On Wednesday, the web of the worldwide organic marketplace stretched larger as United States Department of Agriculture officials announced an equivalency program with South Korea.
The program will allow certified organic products in either South Korea or the United States to be sold as organic in either country. Without such an agreement, organic producers are forced to obtain separate certifications, and comply with two sets of standards, fees, paperwork and inspectors, to meet each country’s standards. The agreement covers organic condiments, cereal, baby food, frozen meals, milk and other processed products.
It’s a deal that replicates agreements the United States has made with Japan, Canada and the European Union, the last two of which are the biggest trading partners for U.S. organic agriculture, according to the Organic Trade Association.
With a population of 50 million, Korea offers a promising market for U.S. producers, USDA Secretary Tom Vilsack said in a press release.
"Korea is a growing, lucrative market for U.S. organic products, and this arrangement increases demand for American organic products," he said.
According to the OTA, Korea’s organic food market grew by an average of 50 percent between 2006 and 2011, and is expected to expand to $6 billion by 2020. The association estimates that American exports of organic processed foods and beverages to Korea, valued at $35 million in 2013, will more than double over the next five years thanks to the new streamlined trading system.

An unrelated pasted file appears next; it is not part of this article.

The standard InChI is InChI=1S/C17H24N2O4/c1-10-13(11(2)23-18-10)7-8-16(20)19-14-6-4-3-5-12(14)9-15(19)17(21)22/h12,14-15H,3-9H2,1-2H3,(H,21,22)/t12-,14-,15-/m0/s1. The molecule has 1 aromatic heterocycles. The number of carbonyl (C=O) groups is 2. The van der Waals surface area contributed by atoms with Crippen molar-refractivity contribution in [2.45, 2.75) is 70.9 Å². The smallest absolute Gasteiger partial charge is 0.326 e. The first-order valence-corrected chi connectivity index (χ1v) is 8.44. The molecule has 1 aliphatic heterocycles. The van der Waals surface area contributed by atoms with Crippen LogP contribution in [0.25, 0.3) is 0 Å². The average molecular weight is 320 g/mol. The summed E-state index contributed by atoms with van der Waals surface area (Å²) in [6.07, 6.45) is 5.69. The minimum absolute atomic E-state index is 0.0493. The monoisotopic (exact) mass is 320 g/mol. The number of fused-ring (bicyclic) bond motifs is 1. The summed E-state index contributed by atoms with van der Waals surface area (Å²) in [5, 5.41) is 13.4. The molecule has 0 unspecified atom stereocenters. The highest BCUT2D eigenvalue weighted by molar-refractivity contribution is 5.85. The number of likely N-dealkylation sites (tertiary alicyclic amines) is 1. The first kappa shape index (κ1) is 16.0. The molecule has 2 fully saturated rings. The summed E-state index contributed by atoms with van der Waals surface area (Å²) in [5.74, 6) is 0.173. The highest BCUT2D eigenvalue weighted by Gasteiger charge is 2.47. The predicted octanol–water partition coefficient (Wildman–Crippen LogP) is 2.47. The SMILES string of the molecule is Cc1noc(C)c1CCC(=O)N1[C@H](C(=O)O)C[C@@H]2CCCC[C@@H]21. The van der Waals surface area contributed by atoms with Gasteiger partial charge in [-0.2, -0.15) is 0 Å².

Vilsack foreshadowed future agreements in Asia when the USDA announced the equivalency program with Japan at Natural Products Expo East in September 2013.
“(The agreement) is a win for the American economy and sets the foundation for additional organic agricultural trade agreements in Asia,” Vilsack said in a press release.
At its annual conference in May, the Organic Trade Association indicated that in addition to South Korea, several Latin American countries, including Mexico and Costa Rica, are also working toward their own equivalency programs.